With 14,000 athletes and 17,000 military personnel, perhaps the GB medal count could be significantly enhanced if the organisers were to introduce synchronised military manoeuvres as an event.

Jonathan Swabey

Martock, Somerset

With unemployment approaching the three million mark, how can G4S fail to recruit enough security staff?

Donald Brown

Weston-super-Mare, Somerset

Thatcher policies back in place

After 13 years of a Labour government that had grown tired and were out of fresh ideas, even I thought we needed a change. I mean how bad could the alternative be, with that personable, born-again eco-warrior David Cameron, a champion of compassionate Conservatism, and his band of reformed MPs in charge. They were no Thatcher government, were they? How wrong could I have been? Reading the case study "We need a cap on costs" really brought it home to me. Nothing has changed, the Conservatives are still the party of the self-interested, power-hungry greedy who look down on the less fortunate.

There could not be a more vivid representation of the haves versus the have-nots than the story of the young Down's Syndrome woman living with her parents, deprived of her weekly activities and slipping into depression, a victim of the Goverment's benefit cuts, contrasting with yet another easy hand-out to the super-rich that they should not be burdened with 50 per cent income tax.

What baffles me is why so many ordinary people vote for them? Is it because deep down they aspire to be like them? It is a truly depressing indictment.

Jim Whatley

Winchester, Hampshire

Reform of the concessionary travel schemes is long overdue; they were introduced separately, in haste, as political sweeteners in the face of research which showed they were unsustainable in the long-term.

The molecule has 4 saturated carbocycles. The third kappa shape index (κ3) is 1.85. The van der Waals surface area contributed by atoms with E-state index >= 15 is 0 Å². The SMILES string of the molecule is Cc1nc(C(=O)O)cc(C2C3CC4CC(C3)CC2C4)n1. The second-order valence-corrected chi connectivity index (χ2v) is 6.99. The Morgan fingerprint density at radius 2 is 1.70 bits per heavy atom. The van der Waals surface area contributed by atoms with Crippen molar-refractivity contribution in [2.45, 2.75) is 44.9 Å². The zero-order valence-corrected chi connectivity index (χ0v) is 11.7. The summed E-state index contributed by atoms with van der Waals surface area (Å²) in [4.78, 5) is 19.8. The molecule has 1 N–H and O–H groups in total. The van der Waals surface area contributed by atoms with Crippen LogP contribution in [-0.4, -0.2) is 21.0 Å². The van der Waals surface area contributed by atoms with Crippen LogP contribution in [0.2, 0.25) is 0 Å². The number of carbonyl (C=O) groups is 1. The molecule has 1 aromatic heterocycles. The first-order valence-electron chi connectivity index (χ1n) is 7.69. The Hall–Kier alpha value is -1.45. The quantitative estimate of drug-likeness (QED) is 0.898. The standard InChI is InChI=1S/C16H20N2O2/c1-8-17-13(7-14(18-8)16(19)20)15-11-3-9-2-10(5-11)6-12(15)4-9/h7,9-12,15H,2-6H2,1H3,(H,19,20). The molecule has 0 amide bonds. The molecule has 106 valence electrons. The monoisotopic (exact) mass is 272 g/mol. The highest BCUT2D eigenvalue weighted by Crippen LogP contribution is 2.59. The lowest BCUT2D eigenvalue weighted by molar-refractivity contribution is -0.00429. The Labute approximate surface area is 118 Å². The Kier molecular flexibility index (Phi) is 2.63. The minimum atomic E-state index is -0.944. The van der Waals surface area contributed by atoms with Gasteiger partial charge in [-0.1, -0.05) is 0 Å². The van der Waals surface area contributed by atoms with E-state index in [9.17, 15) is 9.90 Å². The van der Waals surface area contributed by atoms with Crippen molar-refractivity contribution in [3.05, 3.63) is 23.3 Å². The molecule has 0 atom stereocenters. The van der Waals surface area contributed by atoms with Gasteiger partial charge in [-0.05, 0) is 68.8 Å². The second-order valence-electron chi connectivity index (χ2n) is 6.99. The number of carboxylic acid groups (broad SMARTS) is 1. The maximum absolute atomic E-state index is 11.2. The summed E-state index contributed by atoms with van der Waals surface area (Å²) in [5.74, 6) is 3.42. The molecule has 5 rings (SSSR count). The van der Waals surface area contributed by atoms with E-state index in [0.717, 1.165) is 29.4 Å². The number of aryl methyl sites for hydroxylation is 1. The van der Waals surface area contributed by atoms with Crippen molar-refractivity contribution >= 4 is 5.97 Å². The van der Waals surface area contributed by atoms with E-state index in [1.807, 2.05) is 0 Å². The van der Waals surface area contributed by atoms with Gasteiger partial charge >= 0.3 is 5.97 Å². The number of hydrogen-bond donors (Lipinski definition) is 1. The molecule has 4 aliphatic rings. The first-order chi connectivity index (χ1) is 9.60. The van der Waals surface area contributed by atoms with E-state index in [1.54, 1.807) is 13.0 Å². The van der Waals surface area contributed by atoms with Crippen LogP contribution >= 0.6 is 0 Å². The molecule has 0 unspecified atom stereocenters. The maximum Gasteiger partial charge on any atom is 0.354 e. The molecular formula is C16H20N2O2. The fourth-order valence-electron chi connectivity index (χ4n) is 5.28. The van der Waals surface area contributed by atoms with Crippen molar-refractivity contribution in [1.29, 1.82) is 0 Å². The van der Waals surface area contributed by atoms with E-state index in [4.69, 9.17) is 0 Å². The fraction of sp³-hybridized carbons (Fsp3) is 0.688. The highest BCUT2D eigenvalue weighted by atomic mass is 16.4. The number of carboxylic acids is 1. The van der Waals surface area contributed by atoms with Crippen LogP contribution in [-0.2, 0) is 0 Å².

With smartcard technology, we could introduce a UK-wide concessionary travel card by 2015 for bus, rail, coach, tram and ferry available to all seniors and disabled people which could offer unlimited free travel to some holders. Others could have a restricted annual allowance with the option to top up to travel more; it could be set at 65 per cent of the adult fare.

This would prevent arguments between local authorities and bus operators over reimbursement rates, and give operators confidence to invest in the bus network without the fear that they may receive derisory reimbursement for some concessionary journeys which can be as low as 25 per cent for some longer ones.

Smaller operators could be offered smartcard ticketing equipment on cut-rate leases to avoid the need for high capital expenditure, a disincentive to them to adopt smartcards.

Dr John Disney

Nottingham Business School, Nottingham Trent University

Lawless militias strangling Libya

Kim Sengupta's disturbing report on factional violence in eastern Libya is just one part of a frightening picture emerging in Libya ("A violent return to democracy", 9 July). Our research shows that hundreds of militia groups now have the country in a stranglehold, operating above the law and meting out the roughest of rough justice.

In particular, Libya's revolutionary fighters, the thuwwar, have been operating as vigilante groups, hunting down perceived Gaddafi loyalists (many actually sub-Saharan African migrants or simply members of communities considered hostile to the revolution).

About 4,000 detainees are now held outside the reach of the central authorities, some for more than a year, in often abysmal conditions where torture is rife. We have recorded at least 20 deaths in custody as a result of torture since August.

If the stranglehold of Libya's lawless militias is not broken soon, post-Gaddafi Libya will begin to more and more resemble the violent, repressive country that preceded it.

Kate Allen

Director, Amnesty International UK, London EC2

In brief...

£290m Barclays parking ticket

A back-of-a-beermap calculation of the impact of the £290m fine on Barclays shows that it represents 1/38th of the bank's £11bn profit for 2009. If an average wage-earner made £2,500 profit in a year, that fraction would work out at £65. So Barclays were fined the equivalent of a parking ticket for all their foul misdemeanours.

Patrick Tansey

Worcester

No slavers these

Given the attitude towards the jobless in the UK, I would have been only slightly surprised had the Connors ("Travellers kept slaves in concentration camp", 12 July) been lauded as altruistic entrepreneurs re-establishing a sense of purpose for the poor and dispossessed and encouraging them not to be a burden on the state.

Alan Pearson

Great Ayton, North Yorkshire

Salute to a star

Never mind Peter O'Toole's social excesses (report, 12 July), he was an electrifying stage-presence. His Irving-like Shylock and technically amazing Evening With Jeffrey Bernard showed that. I owe him a great deal. As his understudy, I played Thersites in Troilus and Cressida when he was being screen-tested for Lawrence of Arabia. As a result, I got eight years' work with the RSC. Thank you, Maestro. Have a happy retirement.